3:16 pm - I contacted the North Infirmary Command looking for Ramsey's location and to check on his well-being. I can hear the guard on the radio asking around to try and find him, over a radio possibly. The guard says this is not the right location and is transferring me to the OBCC to see where he is and if he's alright.
3:18 pm - Transferred to the OBCC. I was told that he's fine and he's not in medical. At this point that is all the information I have.
5:22 pm - Ramsey has called and said that he was taken to medical and they just took his temperature. They didn't ask him what was wrong, they had him waiting while he was throwing up blood because they were looking after another inmate with a rash. Although there were apparently other doctors & nurses present, they had not yet started their shift and did not express any interest in helping Ramsey. They didn't give him any test to see what was wrong. Not a urinalysis or anything. He said that the pain is still there. He has been transported back to the OBCC and he said he's been sitting there throwing up in front of the guards faces and they aren't doing anything. "Like I got a bucket full of throw up." is what he just said. He wishes he was home or at least not at Rikers.
5:39 pm - He called back and said it's like 'I'm throwing up acid and blood.' He sounds tired or weak and says his head hurts from being sick. Said he came back from medical and his food from commissary was thrown all over his bed sloppily and tossed his cell. Reason for search: "SST" which means 'special search team' with dogs and everything. They have only given him one letter and his commissary, so I can't figure out why that extra attention.
7:24 pm - Ramsey has not called and there is about 1 hour and 10 minutes left before the phones are shut down for the evening. Calling the jail to get whatever status update is available now, I am being told that there is not a note yet, however there is a referral. So I have to assume they haven't seen him as of yet. Upon my initial call, I was told to check back in two hours. It has only been one hour since then so I didn't fully expect an update at this time however I will keep checking. Anyone who is concerned about Ramsey can do the same if they wish.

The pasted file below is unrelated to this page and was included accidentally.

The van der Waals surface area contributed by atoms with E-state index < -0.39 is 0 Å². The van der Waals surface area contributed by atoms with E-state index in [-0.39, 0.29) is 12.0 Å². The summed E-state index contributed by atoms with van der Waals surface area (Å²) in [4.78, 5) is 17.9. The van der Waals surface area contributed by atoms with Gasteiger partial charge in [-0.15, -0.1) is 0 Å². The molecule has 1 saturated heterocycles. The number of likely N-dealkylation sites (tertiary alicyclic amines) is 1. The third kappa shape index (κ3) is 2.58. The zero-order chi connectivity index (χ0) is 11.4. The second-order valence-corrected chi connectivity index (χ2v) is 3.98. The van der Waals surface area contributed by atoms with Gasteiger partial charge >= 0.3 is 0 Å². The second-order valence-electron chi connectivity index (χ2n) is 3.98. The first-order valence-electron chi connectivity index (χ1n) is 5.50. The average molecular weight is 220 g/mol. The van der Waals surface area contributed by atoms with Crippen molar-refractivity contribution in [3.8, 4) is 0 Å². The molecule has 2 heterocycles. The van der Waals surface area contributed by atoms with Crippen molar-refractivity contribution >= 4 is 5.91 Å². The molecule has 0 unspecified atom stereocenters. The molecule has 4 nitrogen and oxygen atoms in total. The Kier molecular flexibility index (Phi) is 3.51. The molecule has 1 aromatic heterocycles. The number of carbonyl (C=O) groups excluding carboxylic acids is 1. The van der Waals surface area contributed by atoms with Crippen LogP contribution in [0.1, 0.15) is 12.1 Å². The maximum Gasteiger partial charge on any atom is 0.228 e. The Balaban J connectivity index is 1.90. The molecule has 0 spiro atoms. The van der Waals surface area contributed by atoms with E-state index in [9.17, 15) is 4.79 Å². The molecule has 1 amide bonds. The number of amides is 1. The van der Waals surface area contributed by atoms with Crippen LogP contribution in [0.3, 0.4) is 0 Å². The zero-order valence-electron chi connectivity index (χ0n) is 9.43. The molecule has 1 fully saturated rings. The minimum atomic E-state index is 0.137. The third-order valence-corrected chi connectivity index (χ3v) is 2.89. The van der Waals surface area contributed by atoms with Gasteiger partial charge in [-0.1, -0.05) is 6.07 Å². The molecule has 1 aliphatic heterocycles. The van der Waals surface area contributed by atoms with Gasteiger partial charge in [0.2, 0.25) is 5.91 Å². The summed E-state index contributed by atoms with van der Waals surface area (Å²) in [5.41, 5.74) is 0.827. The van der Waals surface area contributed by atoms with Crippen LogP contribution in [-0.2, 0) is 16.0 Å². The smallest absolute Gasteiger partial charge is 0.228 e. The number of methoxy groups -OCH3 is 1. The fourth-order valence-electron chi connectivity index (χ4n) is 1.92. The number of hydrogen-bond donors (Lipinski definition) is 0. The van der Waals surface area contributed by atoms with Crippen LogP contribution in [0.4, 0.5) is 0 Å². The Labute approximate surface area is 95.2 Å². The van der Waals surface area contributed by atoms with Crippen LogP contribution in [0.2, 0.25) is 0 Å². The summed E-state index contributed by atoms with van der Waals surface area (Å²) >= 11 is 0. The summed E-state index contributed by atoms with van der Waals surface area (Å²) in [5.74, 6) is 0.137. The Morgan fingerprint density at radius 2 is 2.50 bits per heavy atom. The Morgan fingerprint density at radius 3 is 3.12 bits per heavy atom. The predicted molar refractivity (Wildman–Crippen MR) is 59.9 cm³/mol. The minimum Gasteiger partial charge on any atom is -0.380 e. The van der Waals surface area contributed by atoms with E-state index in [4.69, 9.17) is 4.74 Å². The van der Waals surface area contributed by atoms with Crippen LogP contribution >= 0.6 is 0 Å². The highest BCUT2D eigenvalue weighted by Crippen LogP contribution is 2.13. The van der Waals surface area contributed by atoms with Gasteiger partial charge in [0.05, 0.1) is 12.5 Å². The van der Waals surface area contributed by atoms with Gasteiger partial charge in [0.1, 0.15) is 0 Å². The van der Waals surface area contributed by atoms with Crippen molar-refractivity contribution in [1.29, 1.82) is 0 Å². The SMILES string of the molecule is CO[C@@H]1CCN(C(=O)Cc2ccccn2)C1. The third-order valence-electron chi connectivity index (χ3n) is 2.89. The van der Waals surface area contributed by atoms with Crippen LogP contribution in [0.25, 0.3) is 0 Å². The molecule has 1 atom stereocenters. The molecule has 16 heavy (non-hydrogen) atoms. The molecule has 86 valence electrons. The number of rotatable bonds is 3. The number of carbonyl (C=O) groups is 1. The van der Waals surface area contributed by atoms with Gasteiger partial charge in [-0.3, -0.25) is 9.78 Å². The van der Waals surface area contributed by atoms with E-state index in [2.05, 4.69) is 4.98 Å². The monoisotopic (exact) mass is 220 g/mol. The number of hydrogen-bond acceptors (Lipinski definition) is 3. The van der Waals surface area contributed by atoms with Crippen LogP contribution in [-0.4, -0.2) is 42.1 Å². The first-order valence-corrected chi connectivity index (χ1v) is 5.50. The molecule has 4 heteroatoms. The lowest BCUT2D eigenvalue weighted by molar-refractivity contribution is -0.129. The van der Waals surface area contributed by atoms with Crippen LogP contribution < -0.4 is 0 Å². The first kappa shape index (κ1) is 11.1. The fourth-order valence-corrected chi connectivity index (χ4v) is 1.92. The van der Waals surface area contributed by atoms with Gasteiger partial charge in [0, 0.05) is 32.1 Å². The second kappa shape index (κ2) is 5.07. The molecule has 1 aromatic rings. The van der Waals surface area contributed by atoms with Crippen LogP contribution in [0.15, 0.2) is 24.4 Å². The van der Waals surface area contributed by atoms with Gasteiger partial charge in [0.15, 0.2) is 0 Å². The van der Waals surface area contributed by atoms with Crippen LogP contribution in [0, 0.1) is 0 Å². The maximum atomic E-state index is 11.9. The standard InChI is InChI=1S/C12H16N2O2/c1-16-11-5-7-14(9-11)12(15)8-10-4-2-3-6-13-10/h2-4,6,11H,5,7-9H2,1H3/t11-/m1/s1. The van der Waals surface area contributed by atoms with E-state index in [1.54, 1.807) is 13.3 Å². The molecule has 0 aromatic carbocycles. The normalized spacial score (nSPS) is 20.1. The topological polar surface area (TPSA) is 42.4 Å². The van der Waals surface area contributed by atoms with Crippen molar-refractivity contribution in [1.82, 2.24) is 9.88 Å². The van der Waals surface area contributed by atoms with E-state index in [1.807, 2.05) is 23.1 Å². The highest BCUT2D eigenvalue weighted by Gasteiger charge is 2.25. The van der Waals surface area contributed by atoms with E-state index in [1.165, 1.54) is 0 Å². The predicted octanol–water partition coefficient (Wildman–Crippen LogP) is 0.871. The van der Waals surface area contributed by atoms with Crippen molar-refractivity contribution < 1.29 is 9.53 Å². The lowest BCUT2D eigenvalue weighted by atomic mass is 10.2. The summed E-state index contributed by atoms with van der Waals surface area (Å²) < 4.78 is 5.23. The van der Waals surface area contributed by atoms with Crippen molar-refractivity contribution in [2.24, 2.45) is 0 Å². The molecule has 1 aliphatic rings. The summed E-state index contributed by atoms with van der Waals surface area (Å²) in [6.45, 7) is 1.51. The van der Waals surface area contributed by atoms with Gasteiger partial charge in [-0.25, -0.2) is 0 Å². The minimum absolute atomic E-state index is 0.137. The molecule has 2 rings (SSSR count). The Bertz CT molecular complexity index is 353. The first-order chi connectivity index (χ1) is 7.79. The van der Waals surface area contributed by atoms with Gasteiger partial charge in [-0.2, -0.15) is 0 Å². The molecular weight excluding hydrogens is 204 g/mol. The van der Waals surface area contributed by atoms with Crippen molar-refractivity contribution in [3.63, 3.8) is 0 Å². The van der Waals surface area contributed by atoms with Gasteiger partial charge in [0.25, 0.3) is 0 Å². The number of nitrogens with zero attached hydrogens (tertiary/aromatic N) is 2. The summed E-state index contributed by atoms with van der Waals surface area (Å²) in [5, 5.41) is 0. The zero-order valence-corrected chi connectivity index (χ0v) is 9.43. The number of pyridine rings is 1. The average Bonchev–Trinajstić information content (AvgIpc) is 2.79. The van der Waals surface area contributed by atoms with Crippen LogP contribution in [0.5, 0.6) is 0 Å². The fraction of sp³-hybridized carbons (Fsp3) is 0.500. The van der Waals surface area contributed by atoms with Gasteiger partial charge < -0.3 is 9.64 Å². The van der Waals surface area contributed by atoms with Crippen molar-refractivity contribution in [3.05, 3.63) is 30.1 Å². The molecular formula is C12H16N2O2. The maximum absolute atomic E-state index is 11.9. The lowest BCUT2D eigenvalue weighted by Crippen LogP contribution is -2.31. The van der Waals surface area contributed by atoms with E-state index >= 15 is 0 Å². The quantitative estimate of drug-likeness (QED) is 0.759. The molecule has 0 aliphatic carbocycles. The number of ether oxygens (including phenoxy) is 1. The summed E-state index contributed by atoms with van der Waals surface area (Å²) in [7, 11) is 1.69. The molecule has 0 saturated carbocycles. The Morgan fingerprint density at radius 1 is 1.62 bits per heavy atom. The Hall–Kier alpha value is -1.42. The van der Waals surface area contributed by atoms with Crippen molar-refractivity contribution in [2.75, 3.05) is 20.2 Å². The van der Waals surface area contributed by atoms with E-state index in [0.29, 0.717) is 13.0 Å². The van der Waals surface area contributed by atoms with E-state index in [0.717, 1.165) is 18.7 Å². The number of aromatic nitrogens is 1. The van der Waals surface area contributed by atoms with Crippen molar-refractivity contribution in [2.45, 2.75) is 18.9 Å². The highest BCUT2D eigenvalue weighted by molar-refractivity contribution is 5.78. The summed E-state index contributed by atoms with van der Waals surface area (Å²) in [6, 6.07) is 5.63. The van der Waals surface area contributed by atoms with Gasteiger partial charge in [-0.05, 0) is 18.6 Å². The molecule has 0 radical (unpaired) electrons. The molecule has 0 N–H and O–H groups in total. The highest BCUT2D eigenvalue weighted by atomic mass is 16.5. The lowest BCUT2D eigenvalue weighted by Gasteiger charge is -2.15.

- Ron Hughes (347) 774 - 7000
Every time I speak to someone I am told that they have received a number of calls about Mr. Orta. Thank you to everyone for showing your concern and support.
8:20 pm - I was informed that Ramsey had been taken to medical and seen by someone. That's at least a little more comforting than knowing he hadn't been seen yet. Whether or not he is alright is not information that they would divulge to me over the phone. Unless Ramsey calls at this point, there is no confirming the state of his health.
Board of Correction
Chairman: Stanley Kreitman
51 Chambers Street – Room 923
New York, NY 10007
New York City Department of Correction
Commissioner: William J. Frazier.
60 Hudson Street – 6th Floor
New York, NY 10013-4393
NYC Department of Correction: (212) 266-1212
Rikers Island Inmate Information: (718) 546-0700
Records Access Officer: (646) 248-1414
Rikers Island visiting hours. Rikers Island Control Room: (718) 546-4521
OtisBantum Correctional Center
16-00 Hazen Street
East Elmhurst, NY 11370
North Infirmary Command
15-00 Hazen Street
East Elmhurst, NY 11370
Since it was established in 1932, it has become a place notorious for violence within the walls -- where inmates attack inmates, inmates attack correction officers, and correction officers attack inmates. - Pix 11
"But Rikers never had a pristine moment, even at the start. Before the facility opened, inspectors warned of health hazards occasioned by, among other things, “dump fires,” and the problems that had plagued Blackwell’s — drug use, corrupt correction officers, violence, squalor, gang consolidation — moved upriver almost immediately, and have stubbornly stayed ever since." - NY Mag
"It wasn't exactly a secret that Rikers Island is a dangerous place, but the Justice Department's investigation showed just how violent it can be. It found that brutality by guards is routine, inmate-on-inmate violence is tolerated and major injuries are commonplace." - NPR